The simple fact that they (person who have committed crime within a state) are not within the state to answer its criminal process when required renders them, in legal intendment, fugitives from justice.
THEREFORE, IT APPEARS THAT GIVEN THE AUTHORITIES CITED IN G.R. NO. 112889, THE MERE FACT THAT THERE ARE PENDING CHARGES IN THE UNITED STATES AND THAT PETITIONER RODRIGUEZ IS IN THE PHILIPPINES MAKE PETITIONER A 'FUGITIVE FROM JUSTICE.'
From the foregoing discussions, the determination of whether or not Rodriguez is a fugitive from justice hinges on whether or not Rodriguez' evidence shall be measured against the two instances mentioned in the main opinion, or is to be expanded as to include other situations alluded to by the foreign jurisprudence cited by the Court. In fact, the spirited legal fray between the parties in this case focused on each camp's attempt to construe the Court's definition so as to fit or to exclude petitioner within the definition of a 'fugitive from justice'. Considering, therefore, the equally valid yet different interpretations resulting from the Supreme Court decision in G.R. No. 112889, the Commission deems it most conformable to said decision to evaluate the evidence in light of the varied constructions open to it and to respectfully submit the final determination of the case to the Honorable Supreme Court as the final interpreter of the law."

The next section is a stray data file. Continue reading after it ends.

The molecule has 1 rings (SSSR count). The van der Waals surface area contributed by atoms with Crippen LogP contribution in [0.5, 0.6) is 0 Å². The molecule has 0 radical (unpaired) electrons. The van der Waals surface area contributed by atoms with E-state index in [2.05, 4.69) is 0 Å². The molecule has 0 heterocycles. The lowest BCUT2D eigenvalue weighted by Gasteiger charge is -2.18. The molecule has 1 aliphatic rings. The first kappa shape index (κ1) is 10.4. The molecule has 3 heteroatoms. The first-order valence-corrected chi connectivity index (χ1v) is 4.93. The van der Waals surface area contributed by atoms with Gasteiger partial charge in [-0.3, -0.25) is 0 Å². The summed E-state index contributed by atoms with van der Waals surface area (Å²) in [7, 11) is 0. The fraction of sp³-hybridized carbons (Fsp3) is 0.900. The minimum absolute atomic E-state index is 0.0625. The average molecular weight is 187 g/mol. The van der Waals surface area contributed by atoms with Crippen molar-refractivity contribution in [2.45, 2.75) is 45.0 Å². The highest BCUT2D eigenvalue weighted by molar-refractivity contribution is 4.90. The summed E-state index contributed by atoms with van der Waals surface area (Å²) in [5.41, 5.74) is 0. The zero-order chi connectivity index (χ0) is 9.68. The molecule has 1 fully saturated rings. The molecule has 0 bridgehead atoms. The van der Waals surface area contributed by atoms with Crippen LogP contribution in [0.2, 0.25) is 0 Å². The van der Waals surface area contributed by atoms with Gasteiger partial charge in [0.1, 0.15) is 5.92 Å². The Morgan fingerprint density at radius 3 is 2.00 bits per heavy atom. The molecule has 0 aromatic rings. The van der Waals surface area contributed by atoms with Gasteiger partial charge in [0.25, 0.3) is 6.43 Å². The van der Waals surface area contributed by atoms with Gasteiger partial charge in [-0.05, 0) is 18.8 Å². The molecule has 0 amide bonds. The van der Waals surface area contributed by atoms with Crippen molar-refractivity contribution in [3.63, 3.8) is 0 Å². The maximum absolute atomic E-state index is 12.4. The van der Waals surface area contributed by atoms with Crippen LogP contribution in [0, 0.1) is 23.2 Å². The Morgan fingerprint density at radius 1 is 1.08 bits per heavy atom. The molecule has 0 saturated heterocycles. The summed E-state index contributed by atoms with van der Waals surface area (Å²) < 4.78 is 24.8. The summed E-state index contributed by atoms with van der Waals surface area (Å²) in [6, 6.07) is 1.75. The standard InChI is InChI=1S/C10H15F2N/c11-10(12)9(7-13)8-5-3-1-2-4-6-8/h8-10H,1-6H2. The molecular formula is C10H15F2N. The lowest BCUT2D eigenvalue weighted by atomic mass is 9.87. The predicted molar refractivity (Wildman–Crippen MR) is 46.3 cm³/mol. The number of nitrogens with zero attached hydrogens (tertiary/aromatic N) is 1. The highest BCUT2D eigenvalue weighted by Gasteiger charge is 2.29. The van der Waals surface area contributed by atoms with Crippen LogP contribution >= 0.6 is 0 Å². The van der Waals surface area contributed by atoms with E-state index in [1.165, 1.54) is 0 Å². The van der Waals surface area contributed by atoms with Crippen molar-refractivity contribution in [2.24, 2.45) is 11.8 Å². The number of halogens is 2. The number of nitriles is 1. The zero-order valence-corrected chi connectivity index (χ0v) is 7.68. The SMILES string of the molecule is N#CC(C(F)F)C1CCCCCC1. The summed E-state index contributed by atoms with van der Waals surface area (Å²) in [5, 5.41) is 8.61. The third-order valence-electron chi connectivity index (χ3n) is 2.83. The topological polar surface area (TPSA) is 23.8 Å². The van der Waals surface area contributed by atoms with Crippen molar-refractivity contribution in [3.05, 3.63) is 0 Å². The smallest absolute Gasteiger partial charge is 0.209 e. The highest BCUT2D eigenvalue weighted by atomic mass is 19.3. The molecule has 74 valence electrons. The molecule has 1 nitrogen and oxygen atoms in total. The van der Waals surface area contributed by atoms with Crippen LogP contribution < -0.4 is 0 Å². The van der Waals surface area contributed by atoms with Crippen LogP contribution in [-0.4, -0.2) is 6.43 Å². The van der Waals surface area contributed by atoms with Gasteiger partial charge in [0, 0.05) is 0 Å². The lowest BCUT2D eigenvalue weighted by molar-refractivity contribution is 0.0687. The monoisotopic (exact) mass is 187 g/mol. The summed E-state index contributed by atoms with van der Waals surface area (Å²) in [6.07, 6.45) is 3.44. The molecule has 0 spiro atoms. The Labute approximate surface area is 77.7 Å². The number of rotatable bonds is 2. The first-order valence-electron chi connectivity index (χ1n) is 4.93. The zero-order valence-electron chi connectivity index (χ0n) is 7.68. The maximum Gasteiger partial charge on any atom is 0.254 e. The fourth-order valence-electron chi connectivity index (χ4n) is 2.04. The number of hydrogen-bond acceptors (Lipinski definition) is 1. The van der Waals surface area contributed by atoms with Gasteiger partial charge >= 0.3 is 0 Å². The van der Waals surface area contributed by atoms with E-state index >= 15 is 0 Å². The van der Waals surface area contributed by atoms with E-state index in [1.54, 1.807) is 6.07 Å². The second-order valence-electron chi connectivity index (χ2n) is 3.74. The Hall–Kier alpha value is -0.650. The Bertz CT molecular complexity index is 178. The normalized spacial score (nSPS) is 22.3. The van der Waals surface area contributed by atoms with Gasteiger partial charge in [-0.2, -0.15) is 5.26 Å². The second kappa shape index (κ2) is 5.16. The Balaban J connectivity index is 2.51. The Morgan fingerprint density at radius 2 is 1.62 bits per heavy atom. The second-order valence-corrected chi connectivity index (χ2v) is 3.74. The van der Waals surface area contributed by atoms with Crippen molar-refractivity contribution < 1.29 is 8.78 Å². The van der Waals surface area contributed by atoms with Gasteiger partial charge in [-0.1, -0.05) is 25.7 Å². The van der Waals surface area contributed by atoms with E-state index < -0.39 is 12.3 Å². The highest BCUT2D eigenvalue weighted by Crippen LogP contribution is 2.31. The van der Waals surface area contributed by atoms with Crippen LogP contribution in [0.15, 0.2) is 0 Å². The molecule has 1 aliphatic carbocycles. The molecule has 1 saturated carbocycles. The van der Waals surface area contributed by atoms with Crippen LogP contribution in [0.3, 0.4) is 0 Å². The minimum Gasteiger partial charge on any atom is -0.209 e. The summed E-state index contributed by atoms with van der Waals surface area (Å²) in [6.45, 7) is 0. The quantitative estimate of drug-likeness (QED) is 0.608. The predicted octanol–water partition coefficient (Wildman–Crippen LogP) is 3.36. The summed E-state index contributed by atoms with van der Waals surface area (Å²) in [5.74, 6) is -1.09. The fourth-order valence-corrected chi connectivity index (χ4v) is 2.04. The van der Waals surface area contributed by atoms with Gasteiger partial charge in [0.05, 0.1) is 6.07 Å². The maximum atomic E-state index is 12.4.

The instant petition dwells on that nagging issue of whether Rodriguez is a "fugitive from justice,"
the determination of which, as we have directed the COMELEC on two (2) occasions (in the MARQUEZ Decision
and in the Court's October 24, 1995 Resolution), must conform to how such term has been defined by the Court in the MARQUEZ Decision